A trust is a way of managing assets (money, investments, land or buildings) for people. There are different types of trusts and they are taxed differently.
- the ‘settlor’ – the person who puts assets into a trust
- the ‘trustee’ – the person who manages the trust
- the ‘beneficiary’ – the person who benefits from the trust
What trusts are for
Trusts are set up for a number of reasons, including:
- to control and protect family assets
- when someone’s too young to handle their affairs
- when someone can’t handle their affairs because they’re incapacitated
- to pass on assets while you’re still alive
- to pass on assets when you die (a ‘will trust’)
- under the rules of intestacy if someone dies without a will (in England and Wales)
What the settlor does
The settlor decides how the assets in a trust should be used – this is usually set out in a document called the ‘trust deed’.
Sometimes the settlor can also benefit from the assets in a trust – this is called a ‘settlor-interested’ trust and has special tax rules. Find out more by reading the information on different types of trust.
What trustees do
The trustees are the legal owners of the assets held in a trust. Their role is to:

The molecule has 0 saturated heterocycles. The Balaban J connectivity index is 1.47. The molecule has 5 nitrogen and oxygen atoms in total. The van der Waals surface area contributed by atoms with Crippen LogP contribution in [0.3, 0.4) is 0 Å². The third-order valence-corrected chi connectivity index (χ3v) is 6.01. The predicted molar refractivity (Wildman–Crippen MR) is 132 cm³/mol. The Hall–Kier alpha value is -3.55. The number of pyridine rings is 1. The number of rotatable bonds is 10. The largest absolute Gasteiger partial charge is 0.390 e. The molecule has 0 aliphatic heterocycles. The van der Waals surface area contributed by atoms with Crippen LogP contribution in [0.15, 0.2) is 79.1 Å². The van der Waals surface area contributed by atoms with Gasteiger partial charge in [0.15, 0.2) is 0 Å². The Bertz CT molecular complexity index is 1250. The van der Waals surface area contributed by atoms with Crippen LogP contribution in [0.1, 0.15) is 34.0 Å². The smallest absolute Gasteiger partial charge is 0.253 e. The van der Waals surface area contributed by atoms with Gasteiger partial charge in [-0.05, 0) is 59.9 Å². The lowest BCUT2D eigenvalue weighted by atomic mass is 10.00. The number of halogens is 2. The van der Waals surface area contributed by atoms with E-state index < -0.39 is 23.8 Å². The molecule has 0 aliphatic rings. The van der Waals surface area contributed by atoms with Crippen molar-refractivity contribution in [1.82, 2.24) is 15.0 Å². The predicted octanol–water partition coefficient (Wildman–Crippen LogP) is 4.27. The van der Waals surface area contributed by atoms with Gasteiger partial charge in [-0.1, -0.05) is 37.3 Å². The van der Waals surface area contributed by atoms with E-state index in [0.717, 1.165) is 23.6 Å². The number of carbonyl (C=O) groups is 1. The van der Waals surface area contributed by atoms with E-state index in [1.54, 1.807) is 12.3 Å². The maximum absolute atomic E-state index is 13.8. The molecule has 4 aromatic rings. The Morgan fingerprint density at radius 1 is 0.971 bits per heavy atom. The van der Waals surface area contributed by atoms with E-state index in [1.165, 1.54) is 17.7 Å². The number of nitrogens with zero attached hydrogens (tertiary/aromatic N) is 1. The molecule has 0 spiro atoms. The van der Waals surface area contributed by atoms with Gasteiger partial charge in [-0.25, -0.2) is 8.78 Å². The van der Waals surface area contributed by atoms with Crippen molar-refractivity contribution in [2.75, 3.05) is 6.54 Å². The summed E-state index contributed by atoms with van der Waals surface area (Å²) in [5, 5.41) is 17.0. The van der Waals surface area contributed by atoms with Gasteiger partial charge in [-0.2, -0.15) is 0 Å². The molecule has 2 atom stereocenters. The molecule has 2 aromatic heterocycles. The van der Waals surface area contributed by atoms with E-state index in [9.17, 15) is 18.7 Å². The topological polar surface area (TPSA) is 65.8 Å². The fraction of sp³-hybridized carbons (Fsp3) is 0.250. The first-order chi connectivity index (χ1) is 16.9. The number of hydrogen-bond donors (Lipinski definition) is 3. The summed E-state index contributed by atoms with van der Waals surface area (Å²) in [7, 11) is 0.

- deal with the assets according to the settlor’s wishes, as set out in the trust deed or their will
- manage the trust on a day-to-day basis and pay any tax due
- decide how to invest or use the trust’s assets
If the trustees change, the trust can still continue, but there always has to be at least one trustee.
There might be more than one beneficiary, like a whole family or defined group of people. They may benefit from:
- the income of a trust only, eg from renting out a house held in a trust
- the capital only, eg getting shares held in a trust when they reach a certain age
- both the income and capital of the trust
Financial Goal Attainment Limited ( FGA ) was launched on Monday 1st December 2014 by founder Jeremy Marsh.
It is the culmination of more than 30 years of experience providing answers to client’s financial needs and objectives.
During that time Jeremy has learned that most clients are sensible and realistic about what can and cannot be achieved. They also understand that in any investment, as in life generally, short term fixes rarely work out in the long run.
FGA cares for the financial affairs and aspirations of individuals, small businesses and Family Trusts.
It takes care to help its clients avoid the worst fluctuations of the Stock-Markets, inflation, ever changing tax regimes and the misfortunes that life can spring upon your hopes and wishes.
With many of our clients, our relationship goes back more than 20 years which means that we have both come to know and trust each other.
To ensure that we Treat you, our Clients , Fairly we invite participation, by elections, for our clients on a Supervisory Board. The purpose of that Board is for our clients to give FGA guidance as to our strategy and processes in respect of how we deal with you.